There is so, so much value in how to explain what you do to other people. Because guess what – no one has any idea.
Pick a topic you know anything about. Now pick the most elementary fact within that field; the thing you think “everybody knows.” Nobody knows it! A random sampling of a thousand people would produce may one or two other people who know that fact.
All knowledge is highly specialized, which means that in general nobody has any idea what you’re talking about most of the time.
They nod along, make assumptions to fill in the gaps, or politely ignore most of what you say. If you’re trying to make a conversation into a substantial platform for real action, that won’t do. You can’t rely on anyone else to bridge that gap on their end – you have to bridge it from yours, in how you communicate.
Use analogies. People understand the things they understand, so link the thing you want to explain to something they already know about. There’s a reason sports analogies are so popular for… well, tons of stuff. Sports are popular, and lots of people understand the basic mechanics of the major sports in their culture.
Use examples. People are way better at understanding stories than they are at understanding theory. That’s why anecdotal evidence holds so much sway over people, even though it shouldn’t. But that quirk is to your advantage – tell a story about a time you did your thing. For the parts people don’t get, use analogies.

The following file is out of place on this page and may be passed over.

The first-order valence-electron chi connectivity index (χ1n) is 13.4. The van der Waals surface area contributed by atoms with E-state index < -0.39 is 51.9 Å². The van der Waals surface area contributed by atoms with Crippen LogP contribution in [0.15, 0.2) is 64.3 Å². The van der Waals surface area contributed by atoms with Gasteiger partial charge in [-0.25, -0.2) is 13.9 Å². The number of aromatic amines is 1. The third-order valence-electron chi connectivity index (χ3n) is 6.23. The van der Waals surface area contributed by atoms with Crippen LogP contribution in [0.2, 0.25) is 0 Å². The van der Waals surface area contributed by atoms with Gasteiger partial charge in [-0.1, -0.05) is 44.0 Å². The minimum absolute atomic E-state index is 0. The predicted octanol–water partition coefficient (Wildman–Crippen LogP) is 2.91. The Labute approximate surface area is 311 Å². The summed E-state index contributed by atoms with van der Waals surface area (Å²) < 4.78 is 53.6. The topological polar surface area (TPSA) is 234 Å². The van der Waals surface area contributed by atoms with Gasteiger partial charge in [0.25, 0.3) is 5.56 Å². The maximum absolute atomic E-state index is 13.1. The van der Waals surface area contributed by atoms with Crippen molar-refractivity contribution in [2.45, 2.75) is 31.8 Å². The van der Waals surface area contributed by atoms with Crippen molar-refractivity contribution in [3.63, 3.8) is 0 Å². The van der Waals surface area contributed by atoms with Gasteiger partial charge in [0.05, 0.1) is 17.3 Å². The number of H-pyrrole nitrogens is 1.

Connect it to a goal. The other reason sports analogies are popular is because sports are goal-oriented and have clear “achieved goal” versus “failed to achieve goal” conditions. If you’re trying to get something done, but people don’t even understand how to tell if you’ve succeeded, it can be very difficult for them to help you, or even to root for you. They can’t measure success. But if you say “the real home run here is if we get a meeting with Mr. Smith,” then people understand that’s a goal and it’s important.
Specifically, connect it to one of their goals. If you want other people’s understanding of your thing to lead to action on their part that benefits you, then you need to make sure they’re motivated. To do that, make sure they get how your thing will help them; that’s way more important than them understanding the thing itself. If I’m selling cars, you don’t need to know how a car engine works to be interested in buying one, you just need to know what a car will do for you.
You can do all of those things without talking down to someone, insulting their intelligence, or trying to over-inflate yourself. And if you do, well… that’s a home run.